Do we really record traumatizing injury in our muscles and fascia and hearts and stomachs? This question has been on my mind a lot lately. If it’s true, then holistic therapists of all kinds are potential healers in the truest sense of the word, and the work done by massage therapists and herbalists and acupuncturists is every bit as important as that done by psychotherapists and medical doctors and others more commonly accepted as vital to our health.
I was on the receiving end of a deep tissue massage last week—torture of the sweetest kind, I told her. (I love you, I love you, all you beautiful and patient therapists!) In the wake of this though, less than 24 hours later, came a wave of intense emotion, which, while inconvenient, seems in retrospect to have been instructive and enriching.
Can these experiences be our teachers, our guides, our medicines? I know there are no guaranteed results for treatments or medicines of any kind, and that acceptance to reality is essential. But I also know that healing takes many forms, and that movement of all kinds—physical, emotional, energetic—is better than stagnation.
We’d been invited to dinner on the heels of all this intensity, and though I’d resolved not to talk about the experience, it was inevitable that it surfaced. My friend, not the one who’d delivered the massage but also a massage therapist, offered, along with her love, some illuminating and hopeful insights into my personality and some potential reasons for the circuitous path my recovery has been taking.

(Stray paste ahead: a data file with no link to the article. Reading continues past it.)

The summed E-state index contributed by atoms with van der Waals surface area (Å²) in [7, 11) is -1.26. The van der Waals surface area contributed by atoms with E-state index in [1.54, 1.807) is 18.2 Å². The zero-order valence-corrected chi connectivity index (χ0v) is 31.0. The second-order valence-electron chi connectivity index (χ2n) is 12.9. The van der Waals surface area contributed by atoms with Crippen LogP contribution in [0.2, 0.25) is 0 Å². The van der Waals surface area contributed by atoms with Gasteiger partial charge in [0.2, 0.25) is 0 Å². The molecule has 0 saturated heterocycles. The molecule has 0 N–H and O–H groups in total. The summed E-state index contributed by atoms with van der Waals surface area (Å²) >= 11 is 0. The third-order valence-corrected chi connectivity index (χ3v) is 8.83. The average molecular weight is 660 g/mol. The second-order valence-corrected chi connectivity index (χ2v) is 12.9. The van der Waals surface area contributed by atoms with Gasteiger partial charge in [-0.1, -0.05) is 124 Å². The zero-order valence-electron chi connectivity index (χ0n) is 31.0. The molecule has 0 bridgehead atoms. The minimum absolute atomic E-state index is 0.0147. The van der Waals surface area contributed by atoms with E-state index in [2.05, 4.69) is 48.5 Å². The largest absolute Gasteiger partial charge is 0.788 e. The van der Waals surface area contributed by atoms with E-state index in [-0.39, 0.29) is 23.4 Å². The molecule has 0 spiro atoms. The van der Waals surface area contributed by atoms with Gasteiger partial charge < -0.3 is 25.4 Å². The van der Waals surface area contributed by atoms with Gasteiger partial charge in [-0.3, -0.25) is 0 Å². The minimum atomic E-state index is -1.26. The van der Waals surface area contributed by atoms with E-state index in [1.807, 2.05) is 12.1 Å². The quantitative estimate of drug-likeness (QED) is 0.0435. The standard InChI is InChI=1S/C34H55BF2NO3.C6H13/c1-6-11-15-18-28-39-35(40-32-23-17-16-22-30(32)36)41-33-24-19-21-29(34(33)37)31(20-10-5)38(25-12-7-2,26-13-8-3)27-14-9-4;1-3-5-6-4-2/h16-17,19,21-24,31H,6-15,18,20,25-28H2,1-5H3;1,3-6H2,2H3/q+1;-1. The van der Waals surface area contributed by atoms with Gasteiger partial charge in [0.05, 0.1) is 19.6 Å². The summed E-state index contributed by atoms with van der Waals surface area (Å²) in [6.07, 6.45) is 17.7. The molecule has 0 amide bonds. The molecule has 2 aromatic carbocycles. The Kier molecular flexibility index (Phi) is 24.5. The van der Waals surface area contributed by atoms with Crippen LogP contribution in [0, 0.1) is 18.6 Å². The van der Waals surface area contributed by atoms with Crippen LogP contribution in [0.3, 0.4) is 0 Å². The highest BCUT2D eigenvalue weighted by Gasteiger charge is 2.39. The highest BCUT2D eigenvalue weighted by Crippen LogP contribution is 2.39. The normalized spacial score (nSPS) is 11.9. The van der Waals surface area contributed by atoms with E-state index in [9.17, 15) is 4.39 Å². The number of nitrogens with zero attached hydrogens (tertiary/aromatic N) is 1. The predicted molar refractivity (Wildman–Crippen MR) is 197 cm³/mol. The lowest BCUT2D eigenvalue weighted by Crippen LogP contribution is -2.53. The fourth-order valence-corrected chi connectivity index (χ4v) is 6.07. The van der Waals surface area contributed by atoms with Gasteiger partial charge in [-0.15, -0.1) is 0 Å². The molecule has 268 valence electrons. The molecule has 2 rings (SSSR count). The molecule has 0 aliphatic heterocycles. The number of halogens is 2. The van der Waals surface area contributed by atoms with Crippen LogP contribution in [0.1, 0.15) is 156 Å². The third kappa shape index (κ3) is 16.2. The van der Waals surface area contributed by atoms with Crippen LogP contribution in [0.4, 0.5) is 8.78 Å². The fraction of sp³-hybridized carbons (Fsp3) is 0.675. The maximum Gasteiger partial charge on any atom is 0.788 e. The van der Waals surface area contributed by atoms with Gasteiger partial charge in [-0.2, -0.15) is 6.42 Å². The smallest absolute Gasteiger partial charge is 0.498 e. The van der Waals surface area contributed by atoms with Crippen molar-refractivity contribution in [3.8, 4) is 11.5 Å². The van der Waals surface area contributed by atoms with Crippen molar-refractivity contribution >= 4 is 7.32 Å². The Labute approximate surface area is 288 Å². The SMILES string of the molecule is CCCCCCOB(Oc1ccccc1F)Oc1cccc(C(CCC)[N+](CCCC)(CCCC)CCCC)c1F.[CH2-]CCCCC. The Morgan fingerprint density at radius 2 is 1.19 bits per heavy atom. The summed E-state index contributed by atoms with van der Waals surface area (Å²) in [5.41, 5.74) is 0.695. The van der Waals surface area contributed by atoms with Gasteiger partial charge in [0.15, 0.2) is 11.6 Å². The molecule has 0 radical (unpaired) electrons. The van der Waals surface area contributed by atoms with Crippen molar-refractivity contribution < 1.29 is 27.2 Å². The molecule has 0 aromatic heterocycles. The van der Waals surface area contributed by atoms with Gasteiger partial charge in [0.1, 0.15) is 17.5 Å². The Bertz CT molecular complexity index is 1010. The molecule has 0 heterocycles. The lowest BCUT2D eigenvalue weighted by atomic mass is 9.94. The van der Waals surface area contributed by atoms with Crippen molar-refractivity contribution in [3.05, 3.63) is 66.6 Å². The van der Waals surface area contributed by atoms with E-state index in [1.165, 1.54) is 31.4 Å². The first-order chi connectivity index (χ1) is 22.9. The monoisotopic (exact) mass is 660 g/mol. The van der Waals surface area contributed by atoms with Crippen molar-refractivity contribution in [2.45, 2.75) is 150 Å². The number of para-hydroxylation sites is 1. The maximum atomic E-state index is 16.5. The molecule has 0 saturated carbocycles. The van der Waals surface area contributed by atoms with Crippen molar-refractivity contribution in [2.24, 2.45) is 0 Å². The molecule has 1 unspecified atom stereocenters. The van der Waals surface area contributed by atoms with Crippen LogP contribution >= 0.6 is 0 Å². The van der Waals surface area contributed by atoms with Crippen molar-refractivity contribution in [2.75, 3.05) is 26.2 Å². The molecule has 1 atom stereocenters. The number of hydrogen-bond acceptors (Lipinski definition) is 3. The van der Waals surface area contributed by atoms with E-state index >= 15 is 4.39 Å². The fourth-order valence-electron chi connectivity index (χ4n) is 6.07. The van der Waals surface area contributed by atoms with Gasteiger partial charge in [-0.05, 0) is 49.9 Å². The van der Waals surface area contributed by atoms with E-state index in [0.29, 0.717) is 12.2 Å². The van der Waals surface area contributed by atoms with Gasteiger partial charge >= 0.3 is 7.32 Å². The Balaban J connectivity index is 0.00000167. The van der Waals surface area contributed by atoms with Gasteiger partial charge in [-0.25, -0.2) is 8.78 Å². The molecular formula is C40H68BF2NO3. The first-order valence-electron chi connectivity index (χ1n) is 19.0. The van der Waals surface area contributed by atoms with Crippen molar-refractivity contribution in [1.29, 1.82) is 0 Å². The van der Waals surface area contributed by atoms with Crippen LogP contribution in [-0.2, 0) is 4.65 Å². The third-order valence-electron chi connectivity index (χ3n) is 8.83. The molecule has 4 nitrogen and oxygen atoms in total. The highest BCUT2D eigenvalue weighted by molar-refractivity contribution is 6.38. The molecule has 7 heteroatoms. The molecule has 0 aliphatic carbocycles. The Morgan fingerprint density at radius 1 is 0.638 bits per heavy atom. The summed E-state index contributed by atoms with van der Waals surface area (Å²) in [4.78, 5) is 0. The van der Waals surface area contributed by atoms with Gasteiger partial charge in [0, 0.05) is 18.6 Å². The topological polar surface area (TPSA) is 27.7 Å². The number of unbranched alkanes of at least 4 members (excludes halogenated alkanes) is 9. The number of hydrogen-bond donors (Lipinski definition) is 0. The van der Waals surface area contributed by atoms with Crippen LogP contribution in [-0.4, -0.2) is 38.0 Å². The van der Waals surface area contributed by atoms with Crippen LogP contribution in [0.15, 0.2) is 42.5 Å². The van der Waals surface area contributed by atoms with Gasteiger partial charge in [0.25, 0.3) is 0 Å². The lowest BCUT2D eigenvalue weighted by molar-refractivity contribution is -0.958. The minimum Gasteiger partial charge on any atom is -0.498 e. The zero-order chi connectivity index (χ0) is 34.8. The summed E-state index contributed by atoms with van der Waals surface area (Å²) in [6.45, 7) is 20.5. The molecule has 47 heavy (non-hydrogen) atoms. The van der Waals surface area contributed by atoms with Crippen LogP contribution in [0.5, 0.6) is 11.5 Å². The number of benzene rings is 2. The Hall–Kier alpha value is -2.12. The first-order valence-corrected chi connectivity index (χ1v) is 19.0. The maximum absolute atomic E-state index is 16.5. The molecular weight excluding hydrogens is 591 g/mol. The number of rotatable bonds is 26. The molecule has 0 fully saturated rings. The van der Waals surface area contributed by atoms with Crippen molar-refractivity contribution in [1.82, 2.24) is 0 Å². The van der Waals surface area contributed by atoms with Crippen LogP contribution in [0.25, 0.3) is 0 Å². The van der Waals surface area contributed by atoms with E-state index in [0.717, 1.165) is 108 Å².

But this idea of chemical or psychological injury being recorded in our tissues—is it supported by science? It’s easy enough to see how physical injury can damage tissues and result in impaired range of motion, reduced lymph flow, and chronic pain. It seems a little less logical that chemical or psychic injury might leave physical footprints, but I do know this: my muscles and fascia and joints do not behave as they once did, nor do they feel normal to the trained hands of a massage therapist.
There’s a bit of distance between theory and what we accept as fact, I know. But what we do know seems reason enough for me to continue to pursue the direction I’ve chosen. Neurobiologists, my therapist reminded me a couple of weeks ago, are discovering that our hearts and stomachs have nervous tissue identical to that found in the brain. They contain millions of nerve cells that register stress and possess the characteristics and biochemical reactions of brain cells, and have an intelligence that can actually lead our brains in how we interpret the world. (Gut reactions.) We also know that neural-like muscle cells are being considered for the purpose of treating brain and spinal cord injuries.
It doesn’t seem all that large a leap to me then, from cerebral memory to the idea that our bodies might remember also.
I know this—injury, whether emotional, physical or chemical, involves the release of enormous levels of stress hormones, hormones that have all kinds of adverse physical effects when they remain high, which is exactly what occurs with trauma.
The idea of our tissues recording the events of our lives is perhaps less foreign when we consider how our immune systems maintain information about past infections to offer immunity. Or when we consider that genetic and epigenetic research tells us that our genes store all kinds of complex information, and that the famine or death camp our grandmothers survived shows up in our genes today.
In light of all this, it ought not be surprising then that the after-effects of myofascial bodywork, or of herbs known to address stagnation, might include emotional responses. And the theory that this stirring of the waters might in the end permit us to more fully process overwhelming experience and perhaps leave us a tiny bit less scarred is extremely hopeful to my mind. But then, I’ve always been determinedly optimistic.
To my psycho- or massage-therapist friends who might happen to read these thoughts—if I’ve understood this incorrectly or left out key elements, please do fill me in!